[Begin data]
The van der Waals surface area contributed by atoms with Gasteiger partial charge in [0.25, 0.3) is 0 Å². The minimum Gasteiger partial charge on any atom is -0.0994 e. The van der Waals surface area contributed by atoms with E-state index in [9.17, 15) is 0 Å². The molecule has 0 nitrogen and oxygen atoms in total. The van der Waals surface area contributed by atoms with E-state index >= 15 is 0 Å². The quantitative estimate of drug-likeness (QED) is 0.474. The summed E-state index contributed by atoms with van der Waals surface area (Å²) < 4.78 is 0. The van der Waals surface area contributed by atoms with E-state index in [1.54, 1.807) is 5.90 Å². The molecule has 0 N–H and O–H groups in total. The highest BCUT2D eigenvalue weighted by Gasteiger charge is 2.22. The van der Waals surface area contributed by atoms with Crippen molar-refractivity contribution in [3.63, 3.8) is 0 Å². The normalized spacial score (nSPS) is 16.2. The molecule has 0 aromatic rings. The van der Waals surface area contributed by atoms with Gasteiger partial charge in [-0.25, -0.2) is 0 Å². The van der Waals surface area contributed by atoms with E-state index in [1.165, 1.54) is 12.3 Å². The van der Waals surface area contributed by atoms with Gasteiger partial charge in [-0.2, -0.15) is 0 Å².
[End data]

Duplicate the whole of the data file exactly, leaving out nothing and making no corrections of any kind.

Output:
The van der Waals surface area contributed by atoms with Gasteiger partial charge in [0.25, 0.3) is 0 Å². The minimum Gasteiger partial charge on any atom is -0.0994 e. The van der Waals surface area contributed by atoms with E-state index in [9.17, 15) is 0 Å². The molecule has 0 nitrogen and oxygen atoms in total. The van der Waals surface area contributed by atoms with E-state index >= 15 is 0 Å². The quantitative estimate of drug-likeness (QED) is 0.474. The summed E-state index contributed by atoms with van der Waals surface area (Å²) < 4.78 is 0. The van der Waals surface area contributed by atoms with E-state index in [1.54, 1.807) is 5.90 Å². The molecule has 0 N–H and O–H groups in total. The highest BCUT2D eigenvalue weighted by Gasteiger charge is 2.22. The van der Waals surface area contributed by atoms with Crippen molar-refractivity contribution in [3.63, 3.8) is 0 Å². The normalized spacial score (nSPS) is 16.2. The molecule has 0 aromatic rings. The van der Waals surface area contributed by atoms with Gasteiger partial charge in [-0.25, -0.2) is 0 Å². The van der Waals surface area contributed by atoms with E-state index in [1.165, 1.54) is 12.3 Å². The van der Waals surface area contributed by atoms with Gasteiger partial charge in [-0.2, -0.15) is 0 Å².